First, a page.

“Very good! And through Scientology, you can purge the implants. So instead of going to Venus when you die, Scientologists can simply select another location when they, as Ron poetically put it, ‘kick the bucket.’ Isn’t that wonderful?”
“Miss Dianetic, will you tell us about Xena?”
“Um, you mean Xenu, Johnny. I’m not sure you’re ready.”
“PLEASE, MISS DIANETIC! PLEASE, PLEASE, PLEASE!”
“Oh, I guess a little can’t hurt. Now, I haven’t graduated to the Truth Revealed course yet. It’s kind of expensive. But I can tell you what I’ve heard about Xenu. It’s a long story, so pay attention.
“Once upon a time, about 75 million years ago, a tyrant named Xenu ruled the Galactic Confederation. That was an alliance of 76 planets, including Earth, which was then called Teegeeack.
“To control overpopulation and solidify his power, Xenu ordered his loyal officers to capture beings of all shapes and sizes from the various planets, freeze them in a mix of alcohol and glycol and transport them by the billions to Teegeeack in spaceships resembling DC-8s.
“Xenu was as evil and clever as the IRS. Some of the beings were captured after they were duped into showing up for a phony tax investigation.
“Then they were all chained near 10 volcanoes scattered around the planet. After hydrogen bombs were dropped on them, their thetans were captured by Xenu’s forces and implanted with sexual perversion, religion and other notions to obscure their memory of what Xenu had done.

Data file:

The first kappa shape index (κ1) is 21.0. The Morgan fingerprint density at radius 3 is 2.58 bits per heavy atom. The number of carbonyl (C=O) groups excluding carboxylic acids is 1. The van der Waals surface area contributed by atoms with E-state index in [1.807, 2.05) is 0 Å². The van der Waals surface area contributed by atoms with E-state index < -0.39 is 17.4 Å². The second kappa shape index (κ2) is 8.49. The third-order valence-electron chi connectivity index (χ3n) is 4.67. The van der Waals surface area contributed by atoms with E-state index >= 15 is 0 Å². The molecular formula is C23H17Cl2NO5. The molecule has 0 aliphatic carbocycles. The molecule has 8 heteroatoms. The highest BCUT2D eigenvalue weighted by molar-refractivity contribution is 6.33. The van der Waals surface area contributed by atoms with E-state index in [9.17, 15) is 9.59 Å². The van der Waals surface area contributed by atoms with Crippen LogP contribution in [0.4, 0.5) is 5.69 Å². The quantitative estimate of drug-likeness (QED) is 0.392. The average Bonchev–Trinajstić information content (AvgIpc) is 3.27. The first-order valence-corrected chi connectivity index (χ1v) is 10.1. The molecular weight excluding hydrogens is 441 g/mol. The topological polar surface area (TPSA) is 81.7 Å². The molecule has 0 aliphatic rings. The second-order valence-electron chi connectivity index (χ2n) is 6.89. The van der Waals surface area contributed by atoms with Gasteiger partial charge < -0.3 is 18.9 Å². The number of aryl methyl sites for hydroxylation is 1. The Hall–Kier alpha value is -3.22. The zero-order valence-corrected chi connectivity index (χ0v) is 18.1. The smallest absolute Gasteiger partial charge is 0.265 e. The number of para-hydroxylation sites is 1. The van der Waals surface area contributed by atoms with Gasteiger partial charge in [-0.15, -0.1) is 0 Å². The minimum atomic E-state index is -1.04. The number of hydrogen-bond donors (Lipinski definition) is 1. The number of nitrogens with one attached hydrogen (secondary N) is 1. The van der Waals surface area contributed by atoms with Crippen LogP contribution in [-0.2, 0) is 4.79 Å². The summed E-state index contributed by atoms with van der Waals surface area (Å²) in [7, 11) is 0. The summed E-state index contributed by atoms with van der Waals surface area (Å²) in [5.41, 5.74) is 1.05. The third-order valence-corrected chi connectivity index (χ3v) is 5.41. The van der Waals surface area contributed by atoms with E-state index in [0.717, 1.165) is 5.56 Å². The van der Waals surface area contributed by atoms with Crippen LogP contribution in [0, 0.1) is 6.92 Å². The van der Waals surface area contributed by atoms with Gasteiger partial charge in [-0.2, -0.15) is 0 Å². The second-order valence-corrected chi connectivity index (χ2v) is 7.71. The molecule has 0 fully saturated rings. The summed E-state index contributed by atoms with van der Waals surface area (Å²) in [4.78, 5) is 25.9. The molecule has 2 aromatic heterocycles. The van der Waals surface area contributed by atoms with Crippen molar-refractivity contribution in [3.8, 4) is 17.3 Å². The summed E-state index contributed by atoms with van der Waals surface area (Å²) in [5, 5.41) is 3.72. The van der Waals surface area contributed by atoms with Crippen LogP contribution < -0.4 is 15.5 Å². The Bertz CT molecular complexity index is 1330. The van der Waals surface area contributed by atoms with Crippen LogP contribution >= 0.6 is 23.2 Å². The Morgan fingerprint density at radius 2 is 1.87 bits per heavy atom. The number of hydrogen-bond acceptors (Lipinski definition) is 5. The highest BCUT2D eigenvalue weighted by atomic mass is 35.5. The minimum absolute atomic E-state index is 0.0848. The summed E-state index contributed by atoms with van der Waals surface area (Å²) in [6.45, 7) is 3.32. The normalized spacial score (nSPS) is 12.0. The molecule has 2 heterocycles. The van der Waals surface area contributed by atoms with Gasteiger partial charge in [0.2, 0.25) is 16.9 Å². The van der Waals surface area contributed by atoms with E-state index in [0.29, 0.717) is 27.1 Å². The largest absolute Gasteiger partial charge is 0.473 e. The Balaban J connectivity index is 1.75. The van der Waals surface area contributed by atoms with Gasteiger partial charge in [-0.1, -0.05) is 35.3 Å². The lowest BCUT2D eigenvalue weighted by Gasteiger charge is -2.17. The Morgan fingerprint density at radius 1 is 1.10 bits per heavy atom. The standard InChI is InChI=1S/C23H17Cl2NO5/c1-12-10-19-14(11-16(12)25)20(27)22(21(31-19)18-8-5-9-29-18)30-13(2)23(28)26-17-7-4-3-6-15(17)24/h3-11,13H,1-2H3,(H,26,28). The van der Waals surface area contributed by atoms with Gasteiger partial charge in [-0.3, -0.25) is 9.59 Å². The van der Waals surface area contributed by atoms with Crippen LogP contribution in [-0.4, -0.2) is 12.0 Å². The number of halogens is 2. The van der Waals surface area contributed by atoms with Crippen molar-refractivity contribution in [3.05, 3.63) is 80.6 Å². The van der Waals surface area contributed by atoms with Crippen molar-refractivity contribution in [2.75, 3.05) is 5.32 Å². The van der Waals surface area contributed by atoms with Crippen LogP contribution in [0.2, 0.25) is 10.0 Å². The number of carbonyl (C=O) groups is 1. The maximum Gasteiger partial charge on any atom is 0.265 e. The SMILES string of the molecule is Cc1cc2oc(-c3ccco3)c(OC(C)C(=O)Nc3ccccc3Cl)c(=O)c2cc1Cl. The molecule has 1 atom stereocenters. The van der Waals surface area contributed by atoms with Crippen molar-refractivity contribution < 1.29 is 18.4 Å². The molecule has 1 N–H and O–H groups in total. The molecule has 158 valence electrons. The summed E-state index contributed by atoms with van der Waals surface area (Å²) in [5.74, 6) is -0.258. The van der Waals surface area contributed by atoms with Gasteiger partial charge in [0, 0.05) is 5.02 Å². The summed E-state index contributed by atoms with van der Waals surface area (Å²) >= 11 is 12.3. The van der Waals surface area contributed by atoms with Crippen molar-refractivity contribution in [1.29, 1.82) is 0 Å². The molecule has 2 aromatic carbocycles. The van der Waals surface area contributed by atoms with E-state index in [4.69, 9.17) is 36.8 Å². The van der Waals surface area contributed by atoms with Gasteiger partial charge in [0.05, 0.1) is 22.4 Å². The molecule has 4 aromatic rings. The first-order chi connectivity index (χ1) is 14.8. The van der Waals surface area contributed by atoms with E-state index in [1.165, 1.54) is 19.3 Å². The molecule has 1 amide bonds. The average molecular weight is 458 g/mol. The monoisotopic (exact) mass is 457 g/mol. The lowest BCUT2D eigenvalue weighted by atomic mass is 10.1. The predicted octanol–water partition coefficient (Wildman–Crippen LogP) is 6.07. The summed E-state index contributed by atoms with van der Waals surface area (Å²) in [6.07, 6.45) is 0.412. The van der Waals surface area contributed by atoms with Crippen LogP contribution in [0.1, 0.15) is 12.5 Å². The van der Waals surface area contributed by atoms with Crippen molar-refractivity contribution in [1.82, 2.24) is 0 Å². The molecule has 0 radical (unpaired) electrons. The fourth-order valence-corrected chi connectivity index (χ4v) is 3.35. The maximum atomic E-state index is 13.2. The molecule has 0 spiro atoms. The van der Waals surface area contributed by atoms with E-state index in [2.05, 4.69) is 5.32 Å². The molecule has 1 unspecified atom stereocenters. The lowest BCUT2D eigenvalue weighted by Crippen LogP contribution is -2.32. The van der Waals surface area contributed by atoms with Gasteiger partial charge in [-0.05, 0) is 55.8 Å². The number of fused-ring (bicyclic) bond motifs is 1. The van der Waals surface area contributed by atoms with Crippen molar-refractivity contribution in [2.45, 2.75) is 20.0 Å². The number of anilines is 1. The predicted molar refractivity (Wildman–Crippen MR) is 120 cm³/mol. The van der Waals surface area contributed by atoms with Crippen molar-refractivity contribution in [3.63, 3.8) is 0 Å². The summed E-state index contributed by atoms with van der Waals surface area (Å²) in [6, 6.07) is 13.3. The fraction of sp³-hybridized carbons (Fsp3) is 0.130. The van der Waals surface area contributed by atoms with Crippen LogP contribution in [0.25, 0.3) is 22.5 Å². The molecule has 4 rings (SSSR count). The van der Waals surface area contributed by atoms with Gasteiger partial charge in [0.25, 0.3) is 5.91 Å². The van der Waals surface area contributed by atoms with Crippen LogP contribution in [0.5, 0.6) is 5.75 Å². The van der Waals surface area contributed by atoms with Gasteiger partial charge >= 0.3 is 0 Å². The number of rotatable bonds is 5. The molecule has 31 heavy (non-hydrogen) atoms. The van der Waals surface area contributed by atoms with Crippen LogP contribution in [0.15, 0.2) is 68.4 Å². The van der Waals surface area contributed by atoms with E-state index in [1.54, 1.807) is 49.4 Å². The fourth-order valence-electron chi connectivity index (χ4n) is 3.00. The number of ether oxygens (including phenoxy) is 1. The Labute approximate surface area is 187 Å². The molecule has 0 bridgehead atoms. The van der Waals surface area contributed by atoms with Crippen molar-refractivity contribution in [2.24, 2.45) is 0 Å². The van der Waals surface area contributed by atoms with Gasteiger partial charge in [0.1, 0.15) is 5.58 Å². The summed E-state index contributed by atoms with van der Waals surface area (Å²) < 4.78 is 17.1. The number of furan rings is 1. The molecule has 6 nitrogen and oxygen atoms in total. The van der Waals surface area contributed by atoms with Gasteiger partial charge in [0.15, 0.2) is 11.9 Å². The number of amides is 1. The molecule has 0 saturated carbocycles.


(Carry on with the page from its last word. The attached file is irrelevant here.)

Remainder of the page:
“Soon after, a revolt ignited. Xenu was imprisoned in a wire cage within a mountain, where he remains today. But the damage was done.”
“Can we go on a field trip to see him, Miss Dianetic?”
“Well, perhaps if you sell enough chocolate bars, we could go there instead of the Celebrity Center.”
“Miss Dianetic, Ron was the bestest science fiction writer who ever lived, wasn’t he?”
“Yes he was, Tommy. And of course he didn’t just write fiction. He revealed the truth.
“You know, children, it’s a sad thing, but a lot of people are afraid of the truth, and so a lot of people are afraid of Ron. They think he was some kind of wacko, some kind of charlatan.
“He was a great man. Yet for some reason school board members get worried when a practicing Scientologist proposes the creation of a little itty-bitty charter school that would use Ron’s teaching systems.
“They ask lawyers about the separation of state and church. They try to find some way to keep Ron’s wisdom out of the classroom, even though some of the teachers have been using his methods for years. The way they pick on Scientologists, they remind me of Xenu himself. “Oh, I’m sorry, Nicole. I got carried away and didn’t see your hand. You have a question?”
“Miss Dianetic, what’s a charlatan?”
OK, parody is supposed to be mildly amusing. But consider this: Let’s suppose that it’s possible to create an L. Ronics charter school that indeed steered clear of Scientology the Religion. Hey, whatever works. But suppose we take another step in school reform. Now let’s suppose we face another ballot measure on school vouchers--as someday surely we will. Would you want your taxes spent at Scientology High?
Scott Harris’ column appears Tuesdays, Thursdays and Sundays. Readers may write to Harris at the Times Valley Edition, 20000 Prairie St., Chatsworth 91311, or via e-mail at email@example.com Please include a phone number.